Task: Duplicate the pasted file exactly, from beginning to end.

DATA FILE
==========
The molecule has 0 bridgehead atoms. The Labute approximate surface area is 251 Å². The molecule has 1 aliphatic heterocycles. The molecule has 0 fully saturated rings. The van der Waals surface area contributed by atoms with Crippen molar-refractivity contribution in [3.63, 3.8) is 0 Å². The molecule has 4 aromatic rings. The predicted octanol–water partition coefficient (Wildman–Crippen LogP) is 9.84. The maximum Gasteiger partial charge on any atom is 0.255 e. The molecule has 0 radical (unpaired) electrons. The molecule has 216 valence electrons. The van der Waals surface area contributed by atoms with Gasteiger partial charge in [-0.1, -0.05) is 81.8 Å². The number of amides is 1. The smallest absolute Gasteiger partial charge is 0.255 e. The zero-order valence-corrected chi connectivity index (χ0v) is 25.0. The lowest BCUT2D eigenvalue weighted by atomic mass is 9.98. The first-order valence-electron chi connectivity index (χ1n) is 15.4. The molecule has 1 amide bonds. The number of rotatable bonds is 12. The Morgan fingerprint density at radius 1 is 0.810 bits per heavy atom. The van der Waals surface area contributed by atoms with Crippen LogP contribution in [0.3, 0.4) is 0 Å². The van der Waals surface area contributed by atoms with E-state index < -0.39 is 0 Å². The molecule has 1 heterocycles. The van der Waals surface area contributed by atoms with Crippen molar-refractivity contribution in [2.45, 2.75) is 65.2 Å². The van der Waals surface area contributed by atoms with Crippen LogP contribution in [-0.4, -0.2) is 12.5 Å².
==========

The molecule has 0 bridgehead atoms. The Labute approximate surface area is 251 Å². The molecule has 1 aliphatic heterocycles. The molecule has 0 fully saturated rings. The van der Waals surface area contributed by atoms with Crippen molar-refractivity contribution in [3.63, 3.8) is 0 Å². The molecule has 4 aromatic rings. The predicted octanol–water partition coefficient (Wildman–Crippen LogP) is 9.84. The maximum Gasteiger partial charge on any atom is 0.255 e. The molecule has 0 radical (unpaired) electrons. The molecule has 216 valence electrons. The van der Waals surface area contributed by atoms with Gasteiger partial charge in [-0.1, -0.05) is 81.8 Å². The number of amides is 1. The smallest absolute Gasteiger partial charge is 0.255 e. The zero-order valence-corrected chi connectivity index (χ0v) is 25.0. The lowest BCUT2D eigenvalue weighted by atomic mass is 9.98. The first-order valence-electron chi connectivity index (χ1n) is 15.4. The molecule has 1 amide bonds. The number of rotatable bonds is 12. The Morgan fingerprint density at radius 1 is 0.810 bits per heavy atom. The van der Waals surface area contributed by atoms with Crippen LogP contribution in [0.3, 0.4) is 0 Å². The van der Waals surface area contributed by atoms with E-state index < -0.39 is 0 Å². The molecule has 1 heterocycles. The van der Waals surface area contributed by atoms with Crippen molar-refractivity contribution in [2.45, 2.75) is 65.2 Å². The van der Waals surface area contributed by atoms with Crippen LogP contribution in [-0.4, -0.2) is 12.5 Å².